More than 90% of the body’s serotonin is produced in the gut by specific gut microbes. As serotonin is responsible for feelings of happiness and optimism, poor gut function can significantly affect mood and wellbeing.
The remaining 10% of serotonin is produced in our brain. For this to happen, tryptophan has to compete with similar chemicals all trying to cross the blood-brain barrier, which can be one reason for low serotonin production.
Low serotonin levels or imbalances can cause depression, anxiety, insomnia, migraine headaches and cravings. Seasonal affective disorder (SAD) is a type of depression brought on by a seasonally triggered imbalance in serotonin (and other brain chemicals). Reduced daylight in winter can lead some people to experience a reduction in serotonin and an increase in the sleepy hormone melatonin, resulting in feelings of irritability, lethargy, lack of concentration, poor sleep and low mood.
How to increase serotonin through your diet
Since the body can’t make serotonin on its own, one of the most effective ways to increase serotonin is through eating tryptophan-rich foods. Tryptophan is an amino acid, so we get it in most high-protein foods. For example:
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- Poultry – chicken and turkey
- Milk – warm milk has long been used as a relaxing bedtime drink for better sleep. This may be due to its tryptophan content, as serotonin and melatonin are involved in the sleep cycle.
- Nuts – cashew nuts and walnuts are rich in tryptophan, fibre and healthy fats. They also provide magnesium, zinc and vitamin B6 which act as co-factors in converting tryptophan into serotonin.
- Seeds – sunflower, pumpkin, sesame, flax and chia are all great sources of brain-friendly omega 3 and tryptophan.
- Dark chocolate – contains magnesium which can help with stress and stimulates the release of endorphins and serotonin.
- Fish – salmon is a great source of tryptophan, vitamin D and omega-3 fatty acids, which all impact serotonin levels. If fresh salmon isn’t an option, canned salmon is a great alternative. Tuna, snapper and cod are good options, too.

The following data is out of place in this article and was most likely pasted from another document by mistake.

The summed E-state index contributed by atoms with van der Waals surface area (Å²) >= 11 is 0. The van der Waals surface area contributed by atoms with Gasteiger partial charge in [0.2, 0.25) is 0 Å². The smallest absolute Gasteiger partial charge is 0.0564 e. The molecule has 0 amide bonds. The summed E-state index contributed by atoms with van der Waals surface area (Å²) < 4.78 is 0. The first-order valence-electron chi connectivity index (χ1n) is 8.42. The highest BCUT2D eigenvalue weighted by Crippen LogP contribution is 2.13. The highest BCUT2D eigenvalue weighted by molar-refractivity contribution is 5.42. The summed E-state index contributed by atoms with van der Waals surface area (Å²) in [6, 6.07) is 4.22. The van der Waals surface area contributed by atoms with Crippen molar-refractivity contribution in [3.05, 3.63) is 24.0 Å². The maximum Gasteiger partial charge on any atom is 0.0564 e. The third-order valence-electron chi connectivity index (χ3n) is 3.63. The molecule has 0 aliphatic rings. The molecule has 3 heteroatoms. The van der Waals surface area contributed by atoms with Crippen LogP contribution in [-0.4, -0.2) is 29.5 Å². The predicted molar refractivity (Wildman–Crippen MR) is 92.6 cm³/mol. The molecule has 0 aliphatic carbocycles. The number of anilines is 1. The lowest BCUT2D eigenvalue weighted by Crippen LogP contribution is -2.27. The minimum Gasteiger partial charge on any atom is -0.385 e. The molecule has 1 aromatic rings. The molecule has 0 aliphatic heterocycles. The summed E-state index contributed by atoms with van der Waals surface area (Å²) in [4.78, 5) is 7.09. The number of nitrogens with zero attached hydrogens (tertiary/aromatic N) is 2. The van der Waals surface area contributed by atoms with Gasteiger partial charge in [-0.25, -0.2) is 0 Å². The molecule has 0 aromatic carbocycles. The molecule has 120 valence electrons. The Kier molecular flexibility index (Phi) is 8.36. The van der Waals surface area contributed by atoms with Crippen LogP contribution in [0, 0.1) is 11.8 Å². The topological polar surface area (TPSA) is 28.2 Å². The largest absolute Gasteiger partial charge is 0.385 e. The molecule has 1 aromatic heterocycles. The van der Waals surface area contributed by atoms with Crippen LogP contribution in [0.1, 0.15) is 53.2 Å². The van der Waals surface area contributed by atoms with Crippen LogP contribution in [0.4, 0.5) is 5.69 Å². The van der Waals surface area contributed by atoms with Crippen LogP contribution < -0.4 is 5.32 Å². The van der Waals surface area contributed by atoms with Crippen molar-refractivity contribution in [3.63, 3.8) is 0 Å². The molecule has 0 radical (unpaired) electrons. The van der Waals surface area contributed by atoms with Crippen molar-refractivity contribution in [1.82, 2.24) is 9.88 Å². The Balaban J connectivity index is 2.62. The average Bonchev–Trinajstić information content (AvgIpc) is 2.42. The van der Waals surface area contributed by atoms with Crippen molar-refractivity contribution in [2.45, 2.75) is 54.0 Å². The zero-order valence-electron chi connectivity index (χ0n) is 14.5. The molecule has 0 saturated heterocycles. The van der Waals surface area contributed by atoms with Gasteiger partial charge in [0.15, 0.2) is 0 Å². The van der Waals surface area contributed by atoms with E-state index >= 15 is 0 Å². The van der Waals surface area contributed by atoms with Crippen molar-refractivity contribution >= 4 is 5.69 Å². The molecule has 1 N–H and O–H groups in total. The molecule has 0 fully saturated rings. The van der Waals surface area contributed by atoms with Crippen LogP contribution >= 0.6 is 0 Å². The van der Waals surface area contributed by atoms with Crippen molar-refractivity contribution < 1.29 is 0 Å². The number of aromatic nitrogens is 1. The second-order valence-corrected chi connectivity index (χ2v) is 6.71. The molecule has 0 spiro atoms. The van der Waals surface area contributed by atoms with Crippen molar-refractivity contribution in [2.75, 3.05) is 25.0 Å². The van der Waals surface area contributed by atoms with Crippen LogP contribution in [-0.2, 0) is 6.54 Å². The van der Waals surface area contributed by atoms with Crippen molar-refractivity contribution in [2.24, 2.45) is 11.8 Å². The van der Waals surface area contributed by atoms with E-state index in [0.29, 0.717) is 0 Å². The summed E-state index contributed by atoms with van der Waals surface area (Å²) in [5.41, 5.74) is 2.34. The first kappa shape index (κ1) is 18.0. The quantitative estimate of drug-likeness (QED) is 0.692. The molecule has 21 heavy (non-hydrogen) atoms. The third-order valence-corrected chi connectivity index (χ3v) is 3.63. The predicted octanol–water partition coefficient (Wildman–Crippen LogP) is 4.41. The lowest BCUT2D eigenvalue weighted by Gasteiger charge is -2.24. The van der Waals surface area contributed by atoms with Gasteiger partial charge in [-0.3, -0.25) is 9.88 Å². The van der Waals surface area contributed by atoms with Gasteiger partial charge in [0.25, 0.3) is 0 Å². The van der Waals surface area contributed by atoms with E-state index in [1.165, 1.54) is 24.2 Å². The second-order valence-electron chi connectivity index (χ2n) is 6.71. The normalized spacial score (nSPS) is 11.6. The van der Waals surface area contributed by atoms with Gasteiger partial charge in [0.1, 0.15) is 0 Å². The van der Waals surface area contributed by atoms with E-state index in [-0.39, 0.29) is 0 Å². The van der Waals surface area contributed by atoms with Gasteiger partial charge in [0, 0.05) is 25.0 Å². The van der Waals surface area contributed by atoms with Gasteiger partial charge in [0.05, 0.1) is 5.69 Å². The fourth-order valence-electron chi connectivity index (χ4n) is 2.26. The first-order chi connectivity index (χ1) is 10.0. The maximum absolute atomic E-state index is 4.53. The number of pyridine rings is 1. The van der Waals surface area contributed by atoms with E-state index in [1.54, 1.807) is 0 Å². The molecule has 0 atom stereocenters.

- Eggs – the protein in eggs can significantly boost your blood plasma levels of tryptophan.
- Hard cheese.
Eating carbs along with tryptophan-rich foods can help tryptophan cross the blood-brain barrier. Try eating the foods in the list above with a few oatcakes, or a slice of wholegrain bread.
Other ways to increase serotonin:
Spend time in sunlight
During the darker winter months, a lack of light may affect our serotonin levels. This can be particularly problematic for those suffering from seasonal affective disorder (SAD) and is why it may be beneficial to use a lightbox which mimics natural sunlight. A recent study suggests that exposure to bright light also reduces non-seasonal depression and can be just as effective as anti-depressants, helping to increase the production of serotonin.
Aerobic exercise — walking, running, cycling and swimming — significantly increases serotonin production in the body. Aim for at least 30 minutes of moderate exercise to get the serotonin ‘high’. Other less strenuous exercise like yoga, pilates and weight-lifting increases serotonin, too, just not as much. Exercise can also decrease the number of other competing amino acids therefore creating an ideal environment for more tryptophan to cross the blood-brain barrier.
L-tryptophan and 5-HTP are the two building blocks for serotonin so, in theory, supplements can lead to an increase in serotonin levels. A 2021 review suggests tryptophan supplements can improve mood and decrease anxiety, though more research is needed.
As serotonin production also occurs in the gut, it is important to support gut function. Supplementing with a probiotic can improve the gut microbiome and consequently produce more serotonin.
Ask about medication
Antidepressant drugs called selective serotonin reuptake inhibitors (SSRIs) can increase serotonin levels. These would be prescribed under the guidance of a doctor.
Increasing serotonin levels can be done naturally. The best ways to do this are eating well, getting out in sunlight throughout the year, exercising and, where possible, managing stress.